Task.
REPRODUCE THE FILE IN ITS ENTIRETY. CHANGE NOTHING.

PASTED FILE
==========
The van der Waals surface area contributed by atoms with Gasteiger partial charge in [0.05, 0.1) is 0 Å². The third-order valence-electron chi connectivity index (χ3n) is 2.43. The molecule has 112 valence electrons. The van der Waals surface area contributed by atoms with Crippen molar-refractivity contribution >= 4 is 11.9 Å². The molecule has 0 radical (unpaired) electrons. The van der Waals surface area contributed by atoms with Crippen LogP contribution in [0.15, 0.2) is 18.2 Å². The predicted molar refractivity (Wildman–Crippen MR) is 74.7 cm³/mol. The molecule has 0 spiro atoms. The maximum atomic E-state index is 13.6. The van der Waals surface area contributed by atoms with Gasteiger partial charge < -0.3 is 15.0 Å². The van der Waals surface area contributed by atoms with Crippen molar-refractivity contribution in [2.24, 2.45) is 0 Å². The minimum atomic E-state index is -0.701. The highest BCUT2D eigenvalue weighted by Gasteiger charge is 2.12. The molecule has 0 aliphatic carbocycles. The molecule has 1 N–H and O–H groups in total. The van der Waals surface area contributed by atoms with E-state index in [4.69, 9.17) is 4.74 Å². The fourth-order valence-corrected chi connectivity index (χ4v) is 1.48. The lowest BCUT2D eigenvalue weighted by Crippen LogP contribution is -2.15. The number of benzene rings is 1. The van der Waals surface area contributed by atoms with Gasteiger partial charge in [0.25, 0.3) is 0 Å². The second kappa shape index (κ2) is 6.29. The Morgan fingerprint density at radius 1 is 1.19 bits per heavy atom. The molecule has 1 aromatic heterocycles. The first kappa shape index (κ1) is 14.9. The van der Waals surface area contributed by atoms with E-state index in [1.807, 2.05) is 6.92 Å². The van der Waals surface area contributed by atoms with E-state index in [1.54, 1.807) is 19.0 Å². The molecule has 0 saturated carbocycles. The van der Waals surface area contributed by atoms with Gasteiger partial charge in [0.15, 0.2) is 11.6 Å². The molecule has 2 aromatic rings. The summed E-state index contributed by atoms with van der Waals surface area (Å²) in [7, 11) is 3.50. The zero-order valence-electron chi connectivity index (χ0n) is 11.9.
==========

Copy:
The van der Waals surface area contributed by atoms with Gasteiger partial charge in [0.05, 0.1) is 0 Å². The third-order valence-electron chi connectivity index (χ3n) is 2.43. The molecule has 112 valence electrons. The van der Waals surface area contributed by atoms with Crippen molar-refractivity contribution >= 4 is 11.9 Å². The molecule has 0 radical (unpaired) electrons. The van der Waals surface area contributed by atoms with Crippen LogP contribution in [0.15, 0.2) is 18.2 Å². The predicted molar refractivity (Wildman–Crippen MR) is 74.7 cm³/mol. The molecule has 0 spiro atoms. The maximum atomic E-state index is 13.6. The van der Waals surface area contributed by atoms with Gasteiger partial charge < -0.3 is 15.0 Å². The van der Waals surface area contributed by atoms with Crippen molar-refractivity contribution in [2.24, 2.45) is 0 Å². The minimum atomic E-state index is -0.701. The highest BCUT2D eigenvalue weighted by Gasteiger charge is 2.12. The molecule has 0 aliphatic carbocycles. The molecule has 1 N–H and O–H groups in total. The van der Waals surface area contributed by atoms with E-state index in [4.69, 9.17) is 4.74 Å². The fourth-order valence-corrected chi connectivity index (χ4v) is 1.48. The lowest BCUT2D eigenvalue weighted by Crippen LogP contribution is -2.15. The number of benzene rings is 1. The van der Waals surface area contributed by atoms with Gasteiger partial charge in [0.25, 0.3) is 0 Å². The second kappa shape index (κ2) is 6.29. The Morgan fingerprint density at radius 1 is 1.19 bits per heavy atom. The molecule has 1 aromatic heterocycles. The first kappa shape index (κ1) is 14.9. The van der Waals surface area contributed by atoms with E-state index in [1.807, 2.05) is 6.92 Å². The van der Waals surface area contributed by atoms with E-state index in [1.54, 1.807) is 19.0 Å². The molecule has 0 saturated carbocycles. The van der Waals surface area contributed by atoms with Gasteiger partial charge in [0.15, 0.2) is 11.6 Å². The molecule has 2 aromatic rings. The summed E-state index contributed by atoms with van der Waals surface area (Å²) in [7, 11) is 3.50. The zero-order valence-electron chi connectivity index (χ0n) is 11.9.